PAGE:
Research shows majority of landlords own bad energy rated properties.

The government has previously set out an aspiration for a minimum C rating in England and Wales by April 2025. Yet Shawbrook’s research shows that at present only a quarter of landlords’ portfolios contain properties that all meet the C target for energy efficiency and 71% still own rental properties with an energy performance certificate rating of D or below.

Future legislation could see landlords unable to take on new tenants or face fines if they fail to comply with the changes, however this legislation is still to be laid before Parliament.

Landlords estimate that bringing the average property up to a C standard would cost them almost £2,000. However, there is a concern that with the cost of labour and materials going up, landlords could be underestimating the cost of the work.

The research shows that 79% of landlords with an active mortgage have at least one property rated D or below, indicating a role for lenders in making efficiency improvements. Shawbrook is continuing to offer EPC-related discounts as part of its commitment to sustainability in the rental sector.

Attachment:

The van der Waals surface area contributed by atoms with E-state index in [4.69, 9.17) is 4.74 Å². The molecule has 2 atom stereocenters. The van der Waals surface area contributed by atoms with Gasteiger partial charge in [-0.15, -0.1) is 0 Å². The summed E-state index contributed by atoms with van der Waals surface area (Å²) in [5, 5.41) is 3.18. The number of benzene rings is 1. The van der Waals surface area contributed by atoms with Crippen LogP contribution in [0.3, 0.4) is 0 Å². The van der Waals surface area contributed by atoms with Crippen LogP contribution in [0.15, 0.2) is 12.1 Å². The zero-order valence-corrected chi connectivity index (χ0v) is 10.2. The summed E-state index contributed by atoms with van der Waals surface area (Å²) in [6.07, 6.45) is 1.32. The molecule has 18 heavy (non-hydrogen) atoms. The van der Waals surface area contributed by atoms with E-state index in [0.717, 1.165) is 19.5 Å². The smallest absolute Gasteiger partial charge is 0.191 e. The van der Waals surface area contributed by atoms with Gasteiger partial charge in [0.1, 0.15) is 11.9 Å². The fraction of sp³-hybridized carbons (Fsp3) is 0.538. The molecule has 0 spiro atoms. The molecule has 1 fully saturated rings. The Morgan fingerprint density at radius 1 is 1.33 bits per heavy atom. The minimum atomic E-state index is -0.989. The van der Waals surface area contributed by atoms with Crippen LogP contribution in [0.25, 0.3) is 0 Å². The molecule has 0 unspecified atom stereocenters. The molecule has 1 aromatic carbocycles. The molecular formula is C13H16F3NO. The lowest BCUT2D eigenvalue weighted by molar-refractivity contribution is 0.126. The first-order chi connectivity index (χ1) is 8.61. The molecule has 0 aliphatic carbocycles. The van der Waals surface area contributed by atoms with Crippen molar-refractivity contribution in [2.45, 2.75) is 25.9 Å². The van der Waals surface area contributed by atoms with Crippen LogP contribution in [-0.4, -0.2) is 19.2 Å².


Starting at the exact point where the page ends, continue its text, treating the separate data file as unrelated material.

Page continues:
The findings are part of Shawbrook’s second EPC report. It explores the current EPC challenge, including the role of the cost-of-living crisis in driving change. It also investigates the knowledge gap and the role of government and the wider industry to support landlords in improving efficiency.

Emma Cox, Managing Director of Real Estate at Shawbrook, said: “It’s likely that efficiency standards will become tougher in the future, which is just one of the reasons that landlords should take note of these proposals and start making a plan.

“Landlords should know that they are not alone in this. Lenders, including Shawbrook, are working hard to help drive awareness of regulatory change, support creative product options, and offer practical support to customers and partners. Standard products like bridging finance can also play a role in securing the future of the sector.

“During such a challenging period for the UK in general, we remain committed to bringing together all industry stakeholders to develop the conversation around EPCs, and to make real progress towards our shared goals”.

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